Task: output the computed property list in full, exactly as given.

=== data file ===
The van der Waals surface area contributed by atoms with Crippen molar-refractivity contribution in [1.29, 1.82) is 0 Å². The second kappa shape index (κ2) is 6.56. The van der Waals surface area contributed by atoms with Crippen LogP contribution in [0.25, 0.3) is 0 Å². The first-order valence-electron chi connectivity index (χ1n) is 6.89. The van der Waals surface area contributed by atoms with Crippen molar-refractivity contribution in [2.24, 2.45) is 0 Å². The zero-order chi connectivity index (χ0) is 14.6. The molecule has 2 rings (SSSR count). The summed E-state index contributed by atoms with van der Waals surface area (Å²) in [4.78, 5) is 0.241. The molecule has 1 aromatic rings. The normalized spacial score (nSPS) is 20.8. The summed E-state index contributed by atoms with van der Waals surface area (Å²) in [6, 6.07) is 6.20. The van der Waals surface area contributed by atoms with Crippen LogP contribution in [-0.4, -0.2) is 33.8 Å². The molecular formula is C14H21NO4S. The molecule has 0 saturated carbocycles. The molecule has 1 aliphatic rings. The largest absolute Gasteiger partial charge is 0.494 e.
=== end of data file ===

The van der Waals surface area contributed by atoms with Crippen molar-refractivity contribution in [1.29, 1.82) is 0 Å². The second kappa shape index (κ2) is 6.56. The van der Waals surface area contributed by atoms with Crippen LogP contribution in [0.25, 0.3) is 0 Å². The first-order valence-electron chi connectivity index (χ1n) is 6.89. The van der Waals surface area contributed by atoms with Crippen molar-refractivity contribution in [2.24, 2.45) is 0 Å². The zero-order chi connectivity index (χ0) is 14.6. The molecule has 2 rings (SSSR count). The summed E-state index contributed by atoms with van der Waals surface area (Å²) in [4.78, 5) is 0.241. The molecule has 1 aromatic rings. The normalized spacial score (nSPS) is 20.8. The summed E-state index contributed by atoms with van der Waals surface area (Å²) in [6, 6.07) is 6.20. The van der Waals surface area contributed by atoms with Crippen LogP contribution in [-0.4, -0.2) is 33.8 Å². The molecular formula is C14H21NO4S. The molecule has 0 saturated carbocycles. The molecule has 1 aliphatic rings. The largest absolute Gasteiger partial charge is 0.494 e.